|Publisher:||Penguin Random House|
I will begin this piece by first stating that I am a huge fan of the work that has been coming out of Scandinavia recently. There are just so many authors that I have been introduced to in the last few years and my love for them will not be dying down anytime soon. The Millenium Trilogy by Stieg Larsson (and then his predecessor after his untimely death, David Lagarcratz), and Peter Hoeg’s beautiful Miss Smilla’s Feeling for Snow (1992) were my first introductions to the writings of the Swedish and Danish writers respectively. After that I discovered that I loved pretty much everything Jo Nesbo wrote, and became an overnight fan of the infamous Norwegian memoirist Karl Ove Knausgaard whose My Struggle series of novels are still keeping me captivated. I then read Jonas Jonasson’s The Hundred-Year-Old Man who Climbed out the Window and Disappeared(2009) and The Girl Who Saved the King of Sweden (2013) and these were my first real foray into understanding the unique sense of humor that is apparently evident in Fredrik Backman’s other novels. I say ‘apparently’ because I have not (yet) read anything else by Backman other than Beartown (2016).
Now Beartown is not a ‘funny book’. Let’s just get that out of the way right now. This is definitely not an insult to one of the most amazing books I have ever read in my life. It is a big deal for me to make such a claim but it is very true. I can say with absolute surety that this story will remain with me for a very long time. I have known some writers to describe these kinds of experiences as ‘haunting’ and I guess that is indeed true of this one. This is a perfect example of the kind of writing that made me fall in love with reading novels from the beginning.
The most important thing to remember is that Beartown is a hockey town! Everyone that lives there knows this and it is this important fact that permeates every waking moment of every living person residing in that town. It is a fact that cannot be escaped, even if you wanted to. Ice Hockey is a fact that is acknowledged, and also taken for granted. Sometimes it reads as though hockey is a living, breathing organism with the ability to control the inhabitants of this small forest town. There are those that live for it, and there are those that merely tolerate it. Within this town there is also the usual distinction between the haves and have-nots, and both are guilty of either loving or tolerating the sport.
However this book is not just about hockey. It is about so much more than a competitive town on the brink of collapse and who’s every survival could be placed upon just one important hockey game. It is about the people that inhabit this cold space, and how hockey brings them together. It is also how hockey tears them apart. I think most of all though this is a novel about passion and what we are prepared to do to keep that which we love sacred, and safe.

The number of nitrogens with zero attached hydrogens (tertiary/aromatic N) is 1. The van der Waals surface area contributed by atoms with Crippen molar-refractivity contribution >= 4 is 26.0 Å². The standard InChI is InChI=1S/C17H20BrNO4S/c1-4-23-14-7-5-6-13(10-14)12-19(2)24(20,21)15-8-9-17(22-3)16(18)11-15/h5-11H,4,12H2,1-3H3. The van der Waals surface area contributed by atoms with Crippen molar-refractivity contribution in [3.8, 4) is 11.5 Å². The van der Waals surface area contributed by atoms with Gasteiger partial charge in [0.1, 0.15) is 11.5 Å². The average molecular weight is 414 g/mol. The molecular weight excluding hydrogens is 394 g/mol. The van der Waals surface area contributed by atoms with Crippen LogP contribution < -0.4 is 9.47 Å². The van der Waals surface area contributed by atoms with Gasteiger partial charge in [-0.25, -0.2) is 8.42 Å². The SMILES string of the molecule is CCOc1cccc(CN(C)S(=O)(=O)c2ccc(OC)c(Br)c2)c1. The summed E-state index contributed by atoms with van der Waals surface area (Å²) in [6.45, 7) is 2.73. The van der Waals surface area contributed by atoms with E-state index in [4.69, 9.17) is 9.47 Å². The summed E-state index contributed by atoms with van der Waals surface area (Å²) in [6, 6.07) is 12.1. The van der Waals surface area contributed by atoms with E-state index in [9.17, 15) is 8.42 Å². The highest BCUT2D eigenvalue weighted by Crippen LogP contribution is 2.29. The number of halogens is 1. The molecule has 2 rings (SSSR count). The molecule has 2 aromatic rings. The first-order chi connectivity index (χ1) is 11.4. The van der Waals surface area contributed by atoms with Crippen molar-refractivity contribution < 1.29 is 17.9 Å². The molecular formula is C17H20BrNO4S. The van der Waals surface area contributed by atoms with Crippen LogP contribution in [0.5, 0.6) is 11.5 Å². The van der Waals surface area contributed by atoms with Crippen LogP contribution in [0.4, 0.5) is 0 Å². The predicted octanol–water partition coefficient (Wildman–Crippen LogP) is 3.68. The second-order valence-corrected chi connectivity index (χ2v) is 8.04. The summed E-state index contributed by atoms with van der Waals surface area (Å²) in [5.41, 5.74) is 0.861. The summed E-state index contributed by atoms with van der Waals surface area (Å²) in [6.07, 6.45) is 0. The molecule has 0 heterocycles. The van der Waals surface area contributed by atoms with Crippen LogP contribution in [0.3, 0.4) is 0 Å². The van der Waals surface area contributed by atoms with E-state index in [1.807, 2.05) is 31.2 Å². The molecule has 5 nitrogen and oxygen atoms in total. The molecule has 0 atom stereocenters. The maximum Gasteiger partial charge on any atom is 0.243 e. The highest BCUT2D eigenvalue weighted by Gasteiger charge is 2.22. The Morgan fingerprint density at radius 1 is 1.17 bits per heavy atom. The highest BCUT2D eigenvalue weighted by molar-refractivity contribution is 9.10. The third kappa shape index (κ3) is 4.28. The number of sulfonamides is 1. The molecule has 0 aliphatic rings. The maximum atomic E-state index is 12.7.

It begins with the character of 15 year-old Maya sharing her mother’s wisdom that one should “never trust people who don’t have something in their lives that they love beyond all reason” (2018; 3). When I read this sentence I sat back, closed the book, closed my eyes and realised through my own experiences how very true this observation is. In my own life all the best things (and the worst) are those or that which is loved without any reason at all. There is simply no sense of practicality or convenience in the things we love, in the things we choose to do to to fill our time, the people we love, the possessions we covet. They are the very things that allow us to stand apart from the rest and they are ‘ours’ – our loves.
Apart from Maya we are also introduced to several other interesting characters including her father Peter, the General Manager of the Hockey Club, her voracious mother Kira who works as an attorney, David the new coach, Sune the old coach (and last remaining member of all that is pure about the game), Amat (the outsider), Kevin (the star), Benji (the rebel) and Ramona the feisty bar owner.
These people all have links to the sport that has kept the town going, but when a tragedy occurs the town’s people become extremely divided and the question of ethics and morals begin to surface. The concept of right and wrong becomes blurred against the people’s desperate need to keep the town alive. Bringing light to this tragic occurrence could damage Beartown forever and there are people in the town that will do absolutely anything to prevent that from happening.
The novel also deals with the issues of alienation, and the many stigmas attached to immigrants living in foreign countries, homosexuality and its link with the world of sport, and the culture of rape and patriarchy. Serious issues that are dealt with in the most sensitive and beautiful way allow this novel set in the ice and the loneliness of a forest to transcend that cold and that isolation to become one of the most heart-warming and ‘real’ novels I have read in a really long time.
I loved this book with all my heart and I can’t wait to pick up its sequel, Us Against You (2018) and indulge once again in Backman’s delightful story-telling.
"Because if you love hockey, if you love anything, really, you'd really prefer it to exist inside a bubble, unaffected by anything happening outside. You want there to be one place, one single place, which will always be exactly the same, no matter how much the world outside might change" (Backman:2016;294-295)